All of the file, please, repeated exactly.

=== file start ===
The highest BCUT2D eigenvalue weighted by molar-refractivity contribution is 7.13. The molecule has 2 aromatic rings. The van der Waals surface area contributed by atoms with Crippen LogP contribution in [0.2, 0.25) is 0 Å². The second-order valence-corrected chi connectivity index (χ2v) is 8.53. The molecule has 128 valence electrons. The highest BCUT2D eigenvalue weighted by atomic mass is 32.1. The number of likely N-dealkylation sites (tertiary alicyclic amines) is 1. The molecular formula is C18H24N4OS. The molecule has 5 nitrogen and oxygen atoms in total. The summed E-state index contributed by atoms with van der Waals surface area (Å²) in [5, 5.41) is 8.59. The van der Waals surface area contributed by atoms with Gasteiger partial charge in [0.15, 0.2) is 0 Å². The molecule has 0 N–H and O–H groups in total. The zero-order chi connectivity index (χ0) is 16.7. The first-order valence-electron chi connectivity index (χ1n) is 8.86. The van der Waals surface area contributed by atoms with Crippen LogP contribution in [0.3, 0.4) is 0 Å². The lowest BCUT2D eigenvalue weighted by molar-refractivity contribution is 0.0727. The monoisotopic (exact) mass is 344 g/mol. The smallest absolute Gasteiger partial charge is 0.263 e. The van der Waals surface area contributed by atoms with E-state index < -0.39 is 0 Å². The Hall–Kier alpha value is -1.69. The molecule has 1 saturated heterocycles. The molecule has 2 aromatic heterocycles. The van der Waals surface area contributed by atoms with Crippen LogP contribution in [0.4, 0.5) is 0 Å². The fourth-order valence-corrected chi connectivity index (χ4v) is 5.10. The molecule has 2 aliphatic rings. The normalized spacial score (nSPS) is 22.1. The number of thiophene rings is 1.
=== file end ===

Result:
The highest BCUT2D eigenvalue weighted by molar-refractivity contribution is 7.13. The molecule has 2 aromatic rings. The van der Waals surface area contributed by atoms with Crippen LogP contribution in [0.2, 0.25) is 0 Å². The second-order valence-corrected chi connectivity index (χ2v) is 8.53. The molecule has 128 valence electrons. The highest BCUT2D eigenvalue weighted by atomic mass is 32.1. The number of likely N-dealkylation sites (tertiary alicyclic amines) is 1. The molecular formula is C18H24N4OS. The molecule has 5 nitrogen and oxygen atoms in total. The summed E-state index contributed by atoms with van der Waals surface area (Å²) in [5, 5.41) is 8.59. The van der Waals surface area contributed by atoms with Gasteiger partial charge in [0.15, 0.2) is 0 Å². The molecule has 0 N–H and O–H groups in total. The zero-order chi connectivity index (χ0) is 16.7. The first-order valence-electron chi connectivity index (χ1n) is 8.86. The van der Waals surface area contributed by atoms with Crippen LogP contribution in [0.3, 0.4) is 0 Å². The lowest BCUT2D eigenvalue weighted by molar-refractivity contribution is 0.0727. The monoisotopic (exact) mass is 344 g/mol. The smallest absolute Gasteiger partial charge is 0.263 e. The van der Waals surface area contributed by atoms with E-state index < -0.39 is 0 Å². The Hall–Kier alpha value is -1.69. The molecule has 1 saturated heterocycles. The molecule has 2 aromatic heterocycles. The van der Waals surface area contributed by atoms with Crippen LogP contribution in [0.4, 0.5) is 0 Å². The fourth-order valence-corrected chi connectivity index (χ4v) is 5.10. The molecule has 2 aliphatic rings. The normalized spacial score (nSPS) is 22.1. The number of thiophene rings is 1.